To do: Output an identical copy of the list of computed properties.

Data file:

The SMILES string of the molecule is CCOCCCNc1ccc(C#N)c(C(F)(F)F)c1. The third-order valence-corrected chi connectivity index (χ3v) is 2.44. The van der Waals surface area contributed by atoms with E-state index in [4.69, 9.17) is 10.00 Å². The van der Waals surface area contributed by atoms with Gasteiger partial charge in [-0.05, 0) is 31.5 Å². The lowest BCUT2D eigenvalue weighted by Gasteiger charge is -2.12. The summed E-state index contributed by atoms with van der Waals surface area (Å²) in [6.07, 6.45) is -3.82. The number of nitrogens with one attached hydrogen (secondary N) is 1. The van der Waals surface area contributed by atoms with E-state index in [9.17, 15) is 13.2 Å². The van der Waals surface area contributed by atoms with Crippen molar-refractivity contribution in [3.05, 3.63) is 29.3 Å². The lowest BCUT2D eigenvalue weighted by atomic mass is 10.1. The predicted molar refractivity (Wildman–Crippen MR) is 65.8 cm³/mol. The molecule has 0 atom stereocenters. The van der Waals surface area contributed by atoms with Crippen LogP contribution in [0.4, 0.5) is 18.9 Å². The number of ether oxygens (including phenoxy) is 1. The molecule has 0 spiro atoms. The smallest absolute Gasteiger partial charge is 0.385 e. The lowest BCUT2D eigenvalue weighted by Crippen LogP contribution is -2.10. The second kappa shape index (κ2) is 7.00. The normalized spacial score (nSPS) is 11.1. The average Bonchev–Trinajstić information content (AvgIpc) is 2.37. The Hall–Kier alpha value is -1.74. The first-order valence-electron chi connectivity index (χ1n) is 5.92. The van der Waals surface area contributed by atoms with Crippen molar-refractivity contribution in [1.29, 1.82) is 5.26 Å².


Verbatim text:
The SMILES string of the molecule is CCOCCCNc1ccc(C#N)c(C(F)(F)F)c1. The third-order valence-corrected chi connectivity index (χ3v) is 2.44. The van der Waals surface area contributed by atoms with E-state index in [4.69, 9.17) is 10.00 Å². The van der Waals surface area contributed by atoms with Gasteiger partial charge in [-0.05, 0) is 31.5 Å². The lowest BCUT2D eigenvalue weighted by Gasteiger charge is -2.12. The summed E-state index contributed by atoms with van der Waals surface area (Å²) in [6.07, 6.45) is -3.82. The number of nitrogens with one attached hydrogen (secondary N) is 1. The van der Waals surface area contributed by atoms with E-state index in [9.17, 15) is 13.2 Å². The van der Waals surface area contributed by atoms with Crippen molar-refractivity contribution in [3.05, 3.63) is 29.3 Å². The lowest BCUT2D eigenvalue weighted by atomic mass is 10.1. The predicted molar refractivity (Wildman–Crippen MR) is 65.8 cm³/mol. The molecule has 0 atom stereocenters. The van der Waals surface area contributed by atoms with Crippen LogP contribution in [0.4, 0.5) is 18.9 Å². The number of ether oxygens (including phenoxy) is 1. The molecule has 0 spiro atoms. The smallest absolute Gasteiger partial charge is 0.385 e. The lowest BCUT2D eigenvalue weighted by Crippen LogP contribution is -2.10. The second kappa shape index (κ2) is 7.00. The normalized spacial score (nSPS) is 11.1. The average Bonchev–Trinajstić information content (AvgIpc) is 2.37. The Hall–Kier alpha value is -1.74. The first-order valence-electron chi connectivity index (χ1n) is 5.92. The van der Waals surface area contributed by atoms with Crippen molar-refractivity contribution in [1.29, 1.82) is 5.26 Å².